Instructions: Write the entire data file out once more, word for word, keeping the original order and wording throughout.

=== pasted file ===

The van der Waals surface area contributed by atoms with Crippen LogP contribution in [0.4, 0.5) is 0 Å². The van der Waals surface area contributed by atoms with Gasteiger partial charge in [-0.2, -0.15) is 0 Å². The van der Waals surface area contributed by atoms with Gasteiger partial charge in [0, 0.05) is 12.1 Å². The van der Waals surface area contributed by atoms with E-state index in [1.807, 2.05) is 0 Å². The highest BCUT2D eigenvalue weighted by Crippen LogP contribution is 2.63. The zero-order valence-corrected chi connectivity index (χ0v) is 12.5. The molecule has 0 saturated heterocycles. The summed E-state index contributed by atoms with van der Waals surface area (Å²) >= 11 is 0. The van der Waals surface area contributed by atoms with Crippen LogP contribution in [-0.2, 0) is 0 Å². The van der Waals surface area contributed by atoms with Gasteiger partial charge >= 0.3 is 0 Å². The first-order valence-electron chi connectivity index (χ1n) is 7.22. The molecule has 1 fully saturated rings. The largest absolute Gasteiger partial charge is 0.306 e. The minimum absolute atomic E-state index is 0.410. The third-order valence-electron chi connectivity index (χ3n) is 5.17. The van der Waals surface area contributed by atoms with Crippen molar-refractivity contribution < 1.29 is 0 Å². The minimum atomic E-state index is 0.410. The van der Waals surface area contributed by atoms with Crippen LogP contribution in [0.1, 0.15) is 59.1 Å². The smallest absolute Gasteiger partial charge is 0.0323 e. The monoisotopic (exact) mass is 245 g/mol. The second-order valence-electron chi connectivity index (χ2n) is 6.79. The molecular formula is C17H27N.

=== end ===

The van der Waals surface area contributed by atoms with Crippen LogP contribution in [0.4, 0.5) is 0 Å². The van der Waals surface area contributed by atoms with Gasteiger partial charge in [-0.2, -0.15) is 0 Å². The van der Waals surface area contributed by atoms with Gasteiger partial charge in [0, 0.05) is 12.1 Å². The van der Waals surface area contributed by atoms with E-state index in [1.807, 2.05) is 0 Å². The highest BCUT2D eigenvalue weighted by Crippen LogP contribution is 2.63. The zero-order valence-corrected chi connectivity index (χ0v) is 12.5. The molecule has 0 saturated heterocycles. The summed E-state index contributed by atoms with van der Waals surface area (Å²) >= 11 is 0. The van der Waals surface area contributed by atoms with Crippen LogP contribution in [-0.2, 0) is 0 Å². The van der Waals surface area contributed by atoms with Gasteiger partial charge >= 0.3 is 0 Å². The first-order valence-electron chi connectivity index (χ1n) is 7.22. The molecule has 1 fully saturated rings. The largest absolute Gasteiger partial charge is 0.306 e. The minimum absolute atomic E-state index is 0.410. The third-order valence-electron chi connectivity index (χ3n) is 5.17. The van der Waals surface area contributed by atoms with Crippen molar-refractivity contribution < 1.29 is 0 Å². The minimum atomic E-state index is 0.410. The van der Waals surface area contributed by atoms with Crippen LogP contribution in [0.1, 0.15) is 59.1 Å². The smallest absolute Gasteiger partial charge is 0.0323 e. The monoisotopic (exact) mass is 245 g/mol. The second-order valence-electron chi connectivity index (χ2n) is 6.79. The molecular formula is C17H27N.